US Secretary of State Tillerson: US directly communicating with N. Korea, seeks dialogue

By REUTERS
October 1, 2017 02:43
1 minute read.
Breaking news

Breaking news. (photo credit: JPOST STAFF)

 
X

Dear Reader,
As you can imagine, more people are reading The Jerusalem Post than ever before. Nevertheless, traditional business models are no longer sustainable and high-quality publications, like ours, are being forced to look for new ways to keep going. Unlike many other news organizations, we have not put up a paywall. We want to keep our journalism open and accessible and be able to keep providing you with news and analyses from the frontlines of Israel, the Middle East and the Jewish World.

As one of our loyal readers, we ask you to be our partner.

For $5 a month you will receive access to the following:

  • A user uxperience almost completely free of ads
  • Access to our Premium Section and our monthly magazine to learn Hebrew, Ivrit
  • Content from the award-winning Jerusalem Repor
  • A brand new ePaper featuring the daily newspaper as it appears in print in Israel

Help us grow and continue telling Israel’s story to the world.

Thank you,

Ronit Hasin-Hochman, CEO, Jerusalem Post Group
Yaakov Katz, Editor-in-Chief

UPGRADE YOUR JPOST EXPERIENCE FOR 5$ PER MONTH Show me later Don't show it again

The United States said on Saturday it was directly communicating with North Korea on its nuclear and missile programs but Pyongyang had shown no interest in dialog.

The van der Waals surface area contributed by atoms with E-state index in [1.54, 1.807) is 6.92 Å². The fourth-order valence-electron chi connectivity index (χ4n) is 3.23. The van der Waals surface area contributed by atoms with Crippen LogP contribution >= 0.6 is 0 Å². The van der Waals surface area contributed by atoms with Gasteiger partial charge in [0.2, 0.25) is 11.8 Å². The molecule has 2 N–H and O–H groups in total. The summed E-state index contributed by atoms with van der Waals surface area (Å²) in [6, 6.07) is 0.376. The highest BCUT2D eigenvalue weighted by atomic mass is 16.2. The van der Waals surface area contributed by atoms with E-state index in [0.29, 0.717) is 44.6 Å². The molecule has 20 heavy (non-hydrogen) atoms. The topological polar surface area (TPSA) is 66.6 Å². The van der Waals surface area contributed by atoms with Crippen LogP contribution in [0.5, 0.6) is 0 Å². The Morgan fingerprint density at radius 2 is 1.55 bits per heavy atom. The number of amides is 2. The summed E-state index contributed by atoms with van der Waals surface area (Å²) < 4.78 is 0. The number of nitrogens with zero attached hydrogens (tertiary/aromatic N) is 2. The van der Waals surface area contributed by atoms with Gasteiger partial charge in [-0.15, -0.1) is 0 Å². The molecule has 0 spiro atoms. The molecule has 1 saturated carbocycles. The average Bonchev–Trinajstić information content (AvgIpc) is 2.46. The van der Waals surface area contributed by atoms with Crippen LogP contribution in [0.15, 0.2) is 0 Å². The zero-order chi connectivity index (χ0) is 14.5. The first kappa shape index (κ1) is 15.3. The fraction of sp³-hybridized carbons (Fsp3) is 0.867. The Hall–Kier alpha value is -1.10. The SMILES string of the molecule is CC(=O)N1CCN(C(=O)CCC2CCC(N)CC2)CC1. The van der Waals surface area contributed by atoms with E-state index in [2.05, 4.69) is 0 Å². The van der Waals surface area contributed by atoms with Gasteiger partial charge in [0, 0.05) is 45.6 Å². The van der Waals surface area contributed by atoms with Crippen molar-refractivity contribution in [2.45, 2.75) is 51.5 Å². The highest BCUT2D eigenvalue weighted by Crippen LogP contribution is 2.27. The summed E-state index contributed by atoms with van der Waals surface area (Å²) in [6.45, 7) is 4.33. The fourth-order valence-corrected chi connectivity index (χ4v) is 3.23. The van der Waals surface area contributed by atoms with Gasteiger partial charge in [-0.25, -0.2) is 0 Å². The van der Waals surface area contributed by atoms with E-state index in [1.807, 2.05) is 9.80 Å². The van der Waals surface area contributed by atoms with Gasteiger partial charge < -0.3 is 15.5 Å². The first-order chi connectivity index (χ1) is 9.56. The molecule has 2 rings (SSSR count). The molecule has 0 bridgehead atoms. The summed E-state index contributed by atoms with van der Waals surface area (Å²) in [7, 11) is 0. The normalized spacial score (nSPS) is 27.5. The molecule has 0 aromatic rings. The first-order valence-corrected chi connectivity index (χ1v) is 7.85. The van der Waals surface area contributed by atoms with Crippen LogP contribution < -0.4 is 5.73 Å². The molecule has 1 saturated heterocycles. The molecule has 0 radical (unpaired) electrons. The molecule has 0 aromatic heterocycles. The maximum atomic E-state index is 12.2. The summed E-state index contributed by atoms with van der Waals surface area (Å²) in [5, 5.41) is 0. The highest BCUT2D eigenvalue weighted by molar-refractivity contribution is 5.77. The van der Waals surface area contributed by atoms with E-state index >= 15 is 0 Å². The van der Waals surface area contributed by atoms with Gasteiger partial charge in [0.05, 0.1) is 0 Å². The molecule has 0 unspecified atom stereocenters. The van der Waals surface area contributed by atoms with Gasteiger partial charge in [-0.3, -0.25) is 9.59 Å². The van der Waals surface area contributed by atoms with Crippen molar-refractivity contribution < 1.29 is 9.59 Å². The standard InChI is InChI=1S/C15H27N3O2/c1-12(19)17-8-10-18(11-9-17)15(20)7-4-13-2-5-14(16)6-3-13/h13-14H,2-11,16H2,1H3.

The disclosure by US Secretary of State Rex Tillerson during a trip to China represented the first time he has spoken to such an extent about US outreach to North Korea over its pursuit of a nuclear-tipped intercontinental ballistic missile.

"We are probing so stay tuned," Tillerson told a group of reporters in Beijing.

"We ask: 'Would you like to talk?' We have lines of communications to Pyongyang. We're not in a dark situation, a blackout."

He said that communication was happening directly and cited two or three US channels open to Pyongyang.

"We can talk to them. We do talk to them," he said, without elaborating about which Americans were involved in those contacts or how frequent or substantive they were.

The goal of any initial dialog would be simple: finding out directly from North Korea what it wants to discuss.

"We haven't even gotten that far yet," he said.

Trying to tamp down expectations, the State Department said later there were no signs Pyongyang was interested in talks.

"North Korean officials have shown no indication that they are interested in or are ready for talks regarding denuclearization," department spokeswoman Heather Nauert said in a statement.

Related Content

Breaking news
July 18, 2018
Trump says may pursue separate trade deal with Mexico

By REUTERS